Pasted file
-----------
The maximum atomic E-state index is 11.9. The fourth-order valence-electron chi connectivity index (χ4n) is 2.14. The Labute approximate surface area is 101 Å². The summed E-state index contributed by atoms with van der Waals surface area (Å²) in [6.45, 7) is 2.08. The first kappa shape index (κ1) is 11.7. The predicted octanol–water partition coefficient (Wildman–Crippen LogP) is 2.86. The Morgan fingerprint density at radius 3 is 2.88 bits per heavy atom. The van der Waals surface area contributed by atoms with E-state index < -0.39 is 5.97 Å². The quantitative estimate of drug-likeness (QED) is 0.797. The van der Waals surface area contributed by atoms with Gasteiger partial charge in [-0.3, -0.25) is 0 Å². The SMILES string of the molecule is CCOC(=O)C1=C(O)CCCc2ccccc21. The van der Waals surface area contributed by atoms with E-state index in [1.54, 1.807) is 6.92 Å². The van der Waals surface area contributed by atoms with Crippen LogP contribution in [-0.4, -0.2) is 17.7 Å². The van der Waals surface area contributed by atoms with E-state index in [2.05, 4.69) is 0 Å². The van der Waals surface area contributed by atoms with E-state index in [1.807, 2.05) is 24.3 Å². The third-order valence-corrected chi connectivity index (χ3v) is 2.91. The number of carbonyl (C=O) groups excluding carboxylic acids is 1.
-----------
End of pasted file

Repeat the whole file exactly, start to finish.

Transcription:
The maximum atomic E-state index is 11.9. The fourth-order valence-electron chi connectivity index (χ4n) is 2.14. The Labute approximate surface area is 101 Å². The summed E-state index contributed by atoms with van der Waals surface area (Å²) in [6.45, 7) is 2.08. The first kappa shape index (κ1) is 11.7. The predicted octanol–water partition coefficient (Wildman–Crippen LogP) is 2.86. The Morgan fingerprint density at radius 3 is 2.88 bits per heavy atom. The van der Waals surface area contributed by atoms with E-state index < -0.39 is 5.97 Å². The quantitative estimate of drug-likeness (QED) is 0.797. The van der Waals surface area contributed by atoms with Gasteiger partial charge in [-0.3, -0.25) is 0 Å². The SMILES string of the molecule is CCOC(=O)C1=C(O)CCCc2ccccc21. The van der Waals surface area contributed by atoms with E-state index in [1.54, 1.807) is 6.92 Å². The van der Waals surface area contributed by atoms with Crippen LogP contribution in [-0.4, -0.2) is 17.7 Å². The van der Waals surface area contributed by atoms with E-state index in [2.05, 4.69) is 0 Å². The van der Waals surface area contributed by atoms with E-state index in [1.807, 2.05) is 24.3 Å². The third-order valence-corrected chi connectivity index (χ3v) is 2.91. The number of carbonyl (C=O) groups excluding carboxylic acids is 1.